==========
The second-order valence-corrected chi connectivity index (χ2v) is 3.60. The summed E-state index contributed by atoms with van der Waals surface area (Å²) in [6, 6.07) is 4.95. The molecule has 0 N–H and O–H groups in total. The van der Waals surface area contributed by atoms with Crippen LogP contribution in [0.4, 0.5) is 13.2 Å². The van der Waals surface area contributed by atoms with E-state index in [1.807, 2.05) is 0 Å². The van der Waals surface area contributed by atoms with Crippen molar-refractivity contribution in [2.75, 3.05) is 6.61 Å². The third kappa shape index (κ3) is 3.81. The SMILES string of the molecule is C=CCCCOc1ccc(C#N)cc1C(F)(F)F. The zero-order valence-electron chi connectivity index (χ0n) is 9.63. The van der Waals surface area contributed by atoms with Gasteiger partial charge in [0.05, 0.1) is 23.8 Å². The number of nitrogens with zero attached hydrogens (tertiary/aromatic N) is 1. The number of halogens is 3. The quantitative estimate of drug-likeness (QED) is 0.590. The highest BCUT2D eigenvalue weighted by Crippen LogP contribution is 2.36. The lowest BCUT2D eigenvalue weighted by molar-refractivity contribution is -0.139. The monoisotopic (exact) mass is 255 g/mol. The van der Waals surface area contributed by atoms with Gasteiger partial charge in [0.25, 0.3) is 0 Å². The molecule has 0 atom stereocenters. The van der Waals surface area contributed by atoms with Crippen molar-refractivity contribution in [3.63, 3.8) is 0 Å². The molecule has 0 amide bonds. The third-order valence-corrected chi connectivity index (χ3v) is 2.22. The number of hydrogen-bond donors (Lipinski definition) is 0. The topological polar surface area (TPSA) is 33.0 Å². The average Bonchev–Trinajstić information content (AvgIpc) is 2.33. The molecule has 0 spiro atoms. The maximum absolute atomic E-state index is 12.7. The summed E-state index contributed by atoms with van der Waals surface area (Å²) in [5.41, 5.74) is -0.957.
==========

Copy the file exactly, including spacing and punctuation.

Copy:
The second-order valence-corrected chi connectivity index (χ2v) is 3.60. The summed E-state index contributed by atoms with van der Waals surface area (Å²) in [6, 6.07) is 4.95. The molecule has 0 N–H and O–H groups in total. The van der Waals surface area contributed by atoms with Crippen LogP contribution in [0.4, 0.5) is 13.2 Å². The van der Waals surface area contributed by atoms with E-state index in [1.807, 2.05) is 0 Å². The van der Waals surface area contributed by atoms with Crippen molar-refractivity contribution in [2.75, 3.05) is 6.61 Å². The third kappa shape index (κ3) is 3.81. The SMILES string of the molecule is C=CCCCOc1ccc(C#N)cc1C(F)(F)F. The zero-order valence-electron chi connectivity index (χ0n) is 9.63. The van der Waals surface area contributed by atoms with Gasteiger partial charge in [0.05, 0.1) is 23.8 Å². The number of nitrogens with zero attached hydrogens (tertiary/aromatic N) is 1. The number of halogens is 3. The quantitative estimate of drug-likeness (QED) is 0.590. The highest BCUT2D eigenvalue weighted by Crippen LogP contribution is 2.36. The lowest BCUT2D eigenvalue weighted by molar-refractivity contribution is -0.139. The monoisotopic (exact) mass is 255 g/mol. The van der Waals surface area contributed by atoms with Gasteiger partial charge in [0.25, 0.3) is 0 Å². The molecule has 0 atom stereocenters. The van der Waals surface area contributed by atoms with Crippen molar-refractivity contribution in [3.63, 3.8) is 0 Å². The molecule has 0 amide bonds. The third-order valence-corrected chi connectivity index (χ3v) is 2.22. The number of hydrogen-bond donors (Lipinski definition) is 0. The topological polar surface area (TPSA) is 33.0 Å². The average Bonchev–Trinajstić information content (AvgIpc) is 2.33. The molecule has 0 spiro atoms. The maximum absolute atomic E-state index is 12.7. The summed E-state index contributed by atoms with van der Waals surface area (Å²) in [5.41, 5.74) is -0.957.